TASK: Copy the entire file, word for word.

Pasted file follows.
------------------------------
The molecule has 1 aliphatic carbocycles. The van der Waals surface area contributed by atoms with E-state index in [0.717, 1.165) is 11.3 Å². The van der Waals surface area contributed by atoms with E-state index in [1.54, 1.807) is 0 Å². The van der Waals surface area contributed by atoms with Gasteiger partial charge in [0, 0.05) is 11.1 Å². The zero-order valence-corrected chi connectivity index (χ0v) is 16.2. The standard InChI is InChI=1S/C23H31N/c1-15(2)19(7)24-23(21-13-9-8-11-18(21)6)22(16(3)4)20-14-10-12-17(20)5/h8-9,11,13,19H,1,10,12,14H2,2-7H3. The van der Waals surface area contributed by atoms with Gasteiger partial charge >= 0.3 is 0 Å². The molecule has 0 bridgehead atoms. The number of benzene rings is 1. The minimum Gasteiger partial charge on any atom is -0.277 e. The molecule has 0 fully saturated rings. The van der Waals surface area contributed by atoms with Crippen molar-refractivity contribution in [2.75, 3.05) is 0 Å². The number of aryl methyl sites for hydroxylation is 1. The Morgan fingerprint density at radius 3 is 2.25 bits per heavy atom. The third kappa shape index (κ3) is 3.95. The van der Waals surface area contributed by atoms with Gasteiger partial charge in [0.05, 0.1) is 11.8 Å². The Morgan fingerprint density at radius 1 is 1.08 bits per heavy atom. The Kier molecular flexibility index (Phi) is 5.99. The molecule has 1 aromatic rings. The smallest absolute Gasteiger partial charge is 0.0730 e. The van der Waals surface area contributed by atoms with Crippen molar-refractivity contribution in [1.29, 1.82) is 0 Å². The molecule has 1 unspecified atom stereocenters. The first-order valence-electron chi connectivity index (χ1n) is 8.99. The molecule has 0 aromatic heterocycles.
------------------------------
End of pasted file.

The molecule has 1 aliphatic carbocycles. The van der Waals surface area contributed by atoms with E-state index in [0.717, 1.165) is 11.3 Å². The van der Waals surface area contributed by atoms with E-state index in [1.54, 1.807) is 0 Å². The van der Waals surface area contributed by atoms with Gasteiger partial charge in [0, 0.05) is 11.1 Å². The zero-order valence-corrected chi connectivity index (χ0v) is 16.2. The standard InChI is InChI=1S/C23H31N/c1-15(2)19(7)24-23(21-13-9-8-11-18(21)6)22(16(3)4)20-14-10-12-17(20)5/h8-9,11,13,19H,1,10,12,14H2,2-7H3. The van der Waals surface area contributed by atoms with Gasteiger partial charge >= 0.3 is 0 Å². The molecule has 0 bridgehead atoms. The number of benzene rings is 1. The minimum Gasteiger partial charge on any atom is -0.277 e. The molecule has 0 fully saturated rings. The van der Waals surface area contributed by atoms with Crippen molar-refractivity contribution in [2.75, 3.05) is 0 Å². The number of aryl methyl sites for hydroxylation is 1. The Morgan fingerprint density at radius 3 is 2.25 bits per heavy atom. The third kappa shape index (κ3) is 3.95. The van der Waals surface area contributed by atoms with Gasteiger partial charge in [0.05, 0.1) is 11.8 Å². The Morgan fingerprint density at radius 1 is 1.08 bits per heavy atom. The Kier molecular flexibility index (Phi) is 5.99. The molecule has 1 aromatic rings. The smallest absolute Gasteiger partial charge is 0.0730 e. The van der Waals surface area contributed by atoms with Crippen molar-refractivity contribution in [1.29, 1.82) is 0 Å². The molecule has 1 unspecified atom stereocenters. The first-order valence-electron chi connectivity index (χ1n) is 8.99. The molecule has 0 aromatic heterocycles.